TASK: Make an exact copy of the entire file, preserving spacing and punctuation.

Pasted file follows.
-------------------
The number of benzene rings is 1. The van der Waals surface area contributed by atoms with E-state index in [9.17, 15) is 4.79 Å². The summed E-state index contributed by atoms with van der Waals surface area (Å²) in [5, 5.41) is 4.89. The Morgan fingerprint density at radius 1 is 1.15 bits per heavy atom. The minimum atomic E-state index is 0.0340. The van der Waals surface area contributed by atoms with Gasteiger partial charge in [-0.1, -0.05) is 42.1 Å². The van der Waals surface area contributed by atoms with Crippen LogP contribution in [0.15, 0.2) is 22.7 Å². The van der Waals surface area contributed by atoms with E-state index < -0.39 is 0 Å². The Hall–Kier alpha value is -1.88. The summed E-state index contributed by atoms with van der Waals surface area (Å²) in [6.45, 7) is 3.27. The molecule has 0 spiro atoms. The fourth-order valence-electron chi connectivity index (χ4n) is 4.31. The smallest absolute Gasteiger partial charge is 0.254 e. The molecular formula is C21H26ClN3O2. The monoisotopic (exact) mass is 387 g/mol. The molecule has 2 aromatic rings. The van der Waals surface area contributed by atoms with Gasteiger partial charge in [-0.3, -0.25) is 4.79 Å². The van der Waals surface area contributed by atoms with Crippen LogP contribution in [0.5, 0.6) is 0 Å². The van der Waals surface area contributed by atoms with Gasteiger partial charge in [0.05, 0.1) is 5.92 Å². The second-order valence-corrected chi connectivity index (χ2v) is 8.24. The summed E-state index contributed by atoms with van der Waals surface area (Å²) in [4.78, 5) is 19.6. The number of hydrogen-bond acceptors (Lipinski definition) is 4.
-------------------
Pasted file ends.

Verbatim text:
The number of benzene rings is 1. The van der Waals surface area contributed by atoms with E-state index in [9.17, 15) is 4.79 Å². The summed E-state index contributed by atoms with van der Waals surface area (Å²) in [5, 5.41) is 4.89. The Morgan fingerprint density at radius 1 is 1.15 bits per heavy atom. The minimum atomic E-state index is 0.0340. The van der Waals surface area contributed by atoms with Gasteiger partial charge in [-0.1, -0.05) is 42.1 Å². The van der Waals surface area contributed by atoms with Crippen LogP contribution in [0.15, 0.2) is 22.7 Å². The van der Waals surface area contributed by atoms with E-state index < -0.39 is 0 Å². The Hall–Kier alpha value is -1.88. The summed E-state index contributed by atoms with van der Waals surface area (Å²) in [6.45, 7) is 3.27. The molecule has 0 spiro atoms. The fourth-order valence-electron chi connectivity index (χ4n) is 4.31. The smallest absolute Gasteiger partial charge is 0.254 e. The molecular formula is C21H26ClN3O2. The monoisotopic (exact) mass is 387 g/mol. The molecule has 2 aromatic rings. The van der Waals surface area contributed by atoms with Gasteiger partial charge in [-0.3, -0.25) is 4.79 Å². The van der Waals surface area contributed by atoms with Crippen LogP contribution in [0.5, 0.6) is 0 Å². The van der Waals surface area contributed by atoms with Gasteiger partial charge in [0.05, 0.1) is 5.92 Å². The second-order valence-corrected chi connectivity index (χ2v) is 8.24. The summed E-state index contributed by atoms with van der Waals surface area (Å²) in [4.78, 5) is 19.6. The number of hydrogen-bond acceptors (Lipinski definition) is 4.